No end in sight
Seth Sulkin, President and CEO of Pacifica Malls KK, which oversees 50 billion yen of real estate in Japan, also predicts the negative trend to continue: “I don’t see an end in sight—I think it’ll get much worse.” He believes that at least until 2009, there will not be much prospect for improvement. “It’s so difficult to buy and sell right now,” he said. “We can’t buy as we depend on the banks to give us the loans, and we can’t sell as the buyers can’t get the loans either.”
For real estate developers like Pacifica who rely on large-scale loans to finance growth, a change in acquisition strategy is needed to attract bank loans. “Most of the property we look at must be in central Tokyo (the 5 wards) as outside of Tokyo, it is very difficult to borrow money,” Sulkin said.
Despite the FSA’s reservations prior to the sector’s crash, Financial Services Minister Toshimitsu Motegi said that the government will urge banks, including Mitsubishi UFJ Financial Group Inc. to lend more to small and mid-sized companies— some of the worst affected.
On September 8, the Nikkei reported that seven of the top 10 gainers on the Tokyo Stock Exchange’s first section were emerging real estate firms such as Japan General Estate Co., which led with a 39.6 percent increase. The Nikkei attributes the FSA’s change in stance as helping to appease fears of start-up bankruptcies.
Sulkin disagrees. “I don’t believe that. The FSA are not doing anything to help the situation. They don’t understand the magnitude of the problem and do not have any serious policies in place.” He pointed to an SME hotline the regulator set up to help the smaller companies. “We called that line as a test,” says Sulkin, “they showed no signs of really understanding the problem.”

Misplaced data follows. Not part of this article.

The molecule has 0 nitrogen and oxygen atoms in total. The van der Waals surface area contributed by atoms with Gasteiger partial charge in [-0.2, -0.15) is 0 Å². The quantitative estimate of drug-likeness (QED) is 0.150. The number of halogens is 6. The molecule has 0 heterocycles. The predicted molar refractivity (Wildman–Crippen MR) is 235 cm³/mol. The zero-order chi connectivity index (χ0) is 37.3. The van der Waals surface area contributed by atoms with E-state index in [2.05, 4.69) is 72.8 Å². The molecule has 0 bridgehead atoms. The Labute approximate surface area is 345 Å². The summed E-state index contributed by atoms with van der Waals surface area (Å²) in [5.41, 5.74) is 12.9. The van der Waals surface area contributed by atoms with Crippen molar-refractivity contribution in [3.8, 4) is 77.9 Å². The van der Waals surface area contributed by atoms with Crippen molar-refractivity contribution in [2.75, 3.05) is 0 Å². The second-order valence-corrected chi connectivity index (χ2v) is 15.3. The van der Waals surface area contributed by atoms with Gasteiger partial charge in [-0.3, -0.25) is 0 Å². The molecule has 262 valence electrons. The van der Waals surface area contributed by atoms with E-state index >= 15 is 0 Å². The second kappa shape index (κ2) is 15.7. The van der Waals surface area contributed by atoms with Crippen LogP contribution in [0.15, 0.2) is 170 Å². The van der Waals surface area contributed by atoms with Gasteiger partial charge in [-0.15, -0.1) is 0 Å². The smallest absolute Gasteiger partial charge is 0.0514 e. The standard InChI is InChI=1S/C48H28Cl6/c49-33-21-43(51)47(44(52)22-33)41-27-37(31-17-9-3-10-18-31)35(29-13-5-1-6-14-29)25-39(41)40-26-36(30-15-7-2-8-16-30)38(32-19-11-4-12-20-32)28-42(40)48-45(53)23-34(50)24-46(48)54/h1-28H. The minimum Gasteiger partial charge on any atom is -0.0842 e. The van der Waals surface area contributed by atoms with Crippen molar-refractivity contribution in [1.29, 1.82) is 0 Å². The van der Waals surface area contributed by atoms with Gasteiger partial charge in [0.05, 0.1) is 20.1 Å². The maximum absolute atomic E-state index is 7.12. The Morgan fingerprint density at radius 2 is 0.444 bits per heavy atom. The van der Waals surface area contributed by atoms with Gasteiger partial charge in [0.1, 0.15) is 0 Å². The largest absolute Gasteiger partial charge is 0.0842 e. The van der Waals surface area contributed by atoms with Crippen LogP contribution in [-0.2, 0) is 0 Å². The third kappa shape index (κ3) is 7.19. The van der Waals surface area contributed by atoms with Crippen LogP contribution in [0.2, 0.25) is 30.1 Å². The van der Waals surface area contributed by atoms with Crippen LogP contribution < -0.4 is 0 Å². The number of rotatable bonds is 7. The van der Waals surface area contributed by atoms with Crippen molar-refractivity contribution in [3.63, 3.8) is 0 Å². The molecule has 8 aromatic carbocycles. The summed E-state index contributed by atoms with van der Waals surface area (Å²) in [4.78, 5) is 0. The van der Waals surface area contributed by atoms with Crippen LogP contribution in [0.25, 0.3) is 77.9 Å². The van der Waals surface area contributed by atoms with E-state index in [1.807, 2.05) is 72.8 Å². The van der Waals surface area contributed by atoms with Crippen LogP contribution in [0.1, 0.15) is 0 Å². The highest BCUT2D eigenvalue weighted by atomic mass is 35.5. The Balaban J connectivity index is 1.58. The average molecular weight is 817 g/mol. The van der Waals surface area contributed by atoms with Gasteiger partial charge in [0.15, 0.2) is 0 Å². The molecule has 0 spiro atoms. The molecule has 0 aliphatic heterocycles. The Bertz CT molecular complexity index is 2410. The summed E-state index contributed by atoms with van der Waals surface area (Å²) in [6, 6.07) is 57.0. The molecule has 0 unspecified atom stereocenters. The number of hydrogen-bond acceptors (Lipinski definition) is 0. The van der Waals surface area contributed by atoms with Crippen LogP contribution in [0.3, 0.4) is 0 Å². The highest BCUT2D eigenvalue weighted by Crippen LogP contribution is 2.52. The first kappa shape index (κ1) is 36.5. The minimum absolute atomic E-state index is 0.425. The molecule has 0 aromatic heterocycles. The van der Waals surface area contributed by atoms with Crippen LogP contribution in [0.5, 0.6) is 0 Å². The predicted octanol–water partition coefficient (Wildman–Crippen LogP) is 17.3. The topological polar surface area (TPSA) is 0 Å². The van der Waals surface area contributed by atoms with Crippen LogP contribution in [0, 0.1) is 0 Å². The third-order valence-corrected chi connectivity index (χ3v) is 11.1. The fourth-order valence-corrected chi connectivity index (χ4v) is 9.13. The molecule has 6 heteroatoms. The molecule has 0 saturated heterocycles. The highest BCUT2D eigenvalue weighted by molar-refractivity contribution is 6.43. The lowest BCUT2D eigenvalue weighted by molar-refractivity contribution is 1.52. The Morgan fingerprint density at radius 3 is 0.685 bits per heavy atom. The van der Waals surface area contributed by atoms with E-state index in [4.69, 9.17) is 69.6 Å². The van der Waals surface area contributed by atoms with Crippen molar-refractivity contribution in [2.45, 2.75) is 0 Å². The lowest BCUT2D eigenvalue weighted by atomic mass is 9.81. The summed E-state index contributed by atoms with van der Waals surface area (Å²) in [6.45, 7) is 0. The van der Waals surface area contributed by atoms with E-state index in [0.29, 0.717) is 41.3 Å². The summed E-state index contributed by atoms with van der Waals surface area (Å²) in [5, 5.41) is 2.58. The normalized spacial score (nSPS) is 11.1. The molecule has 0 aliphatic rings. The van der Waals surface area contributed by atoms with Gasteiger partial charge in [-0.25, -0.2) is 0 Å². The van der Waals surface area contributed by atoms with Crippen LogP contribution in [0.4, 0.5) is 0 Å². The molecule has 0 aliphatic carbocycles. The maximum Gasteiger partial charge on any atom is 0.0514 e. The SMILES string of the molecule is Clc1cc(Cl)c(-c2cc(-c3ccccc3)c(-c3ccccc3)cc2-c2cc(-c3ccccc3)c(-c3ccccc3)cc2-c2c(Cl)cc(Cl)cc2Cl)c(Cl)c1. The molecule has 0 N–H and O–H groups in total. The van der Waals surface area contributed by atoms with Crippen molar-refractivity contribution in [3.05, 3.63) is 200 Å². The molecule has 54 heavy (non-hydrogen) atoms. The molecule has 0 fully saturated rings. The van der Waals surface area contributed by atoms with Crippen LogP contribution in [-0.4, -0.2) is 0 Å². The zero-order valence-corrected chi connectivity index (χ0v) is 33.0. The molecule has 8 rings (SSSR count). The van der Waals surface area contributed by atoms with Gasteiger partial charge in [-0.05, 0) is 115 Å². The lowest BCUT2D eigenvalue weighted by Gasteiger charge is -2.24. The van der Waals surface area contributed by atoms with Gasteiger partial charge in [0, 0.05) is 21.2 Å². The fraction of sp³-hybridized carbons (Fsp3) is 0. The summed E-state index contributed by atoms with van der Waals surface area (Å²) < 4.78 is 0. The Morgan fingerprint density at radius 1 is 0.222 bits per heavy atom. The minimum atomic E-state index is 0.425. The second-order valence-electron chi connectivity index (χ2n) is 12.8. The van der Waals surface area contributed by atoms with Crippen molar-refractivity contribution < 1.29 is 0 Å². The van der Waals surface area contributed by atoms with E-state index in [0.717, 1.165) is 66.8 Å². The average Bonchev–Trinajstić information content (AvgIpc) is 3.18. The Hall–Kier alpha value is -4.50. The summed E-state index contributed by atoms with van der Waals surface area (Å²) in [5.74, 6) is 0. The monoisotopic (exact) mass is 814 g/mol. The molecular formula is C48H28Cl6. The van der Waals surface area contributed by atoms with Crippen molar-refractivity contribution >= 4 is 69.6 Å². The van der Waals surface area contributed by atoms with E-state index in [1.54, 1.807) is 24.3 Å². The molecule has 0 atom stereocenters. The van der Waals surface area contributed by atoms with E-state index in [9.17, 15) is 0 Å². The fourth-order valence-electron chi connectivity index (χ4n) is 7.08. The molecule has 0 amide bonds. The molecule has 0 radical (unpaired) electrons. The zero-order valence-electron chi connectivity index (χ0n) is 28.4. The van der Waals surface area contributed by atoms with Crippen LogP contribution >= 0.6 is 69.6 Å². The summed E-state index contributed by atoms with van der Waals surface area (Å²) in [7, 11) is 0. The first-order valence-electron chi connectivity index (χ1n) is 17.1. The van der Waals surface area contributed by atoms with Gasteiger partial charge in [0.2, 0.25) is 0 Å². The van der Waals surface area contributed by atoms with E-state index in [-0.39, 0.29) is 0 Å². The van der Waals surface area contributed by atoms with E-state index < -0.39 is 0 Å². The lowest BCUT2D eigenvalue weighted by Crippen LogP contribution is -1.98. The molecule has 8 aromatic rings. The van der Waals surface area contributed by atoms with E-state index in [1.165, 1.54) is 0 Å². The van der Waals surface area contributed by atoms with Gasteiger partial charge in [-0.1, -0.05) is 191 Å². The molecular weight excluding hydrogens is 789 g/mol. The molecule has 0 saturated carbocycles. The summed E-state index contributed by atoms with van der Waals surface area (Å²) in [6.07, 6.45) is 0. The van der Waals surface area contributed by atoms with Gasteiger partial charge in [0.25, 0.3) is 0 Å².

Hidetoshi Ono, Managing Director of ING Real Estate Japan, holds a more positive view. He believes that the industry in Japan is now going through an “adjustment period,” after the property boom last year which was “inflated over a reasonable and logical price, fueled by high-leveraged players who were taking advantage of the low-interest costs in Japan.” He doesn’t anticipate a free-fall in prices and believes that most major buyers will take a wait-and-see approach to further transactions. “The situation is different to Japan’s bubble era in the 80s. Now, the buyers are just waiting for prices to adjust,” he says. Ono says he believes that, although there will be more bankruptcies, it will also help to trigger an acceleration of price adjustments that will enable an increase in transactions. “There are buyers out there,” he says of the top-end properties, “but it will take another six to 12 months before sellers realize that they need to sell at a certain price.”
But the outlook is stark for the companies not strong enough to survive. With an industry reliant on a buoyant loan capacities to finance capital gains through the sale of properties, the global credit squeeze is causing a shift in Japan, leaving behind weak companies that are unable to sit tight. JI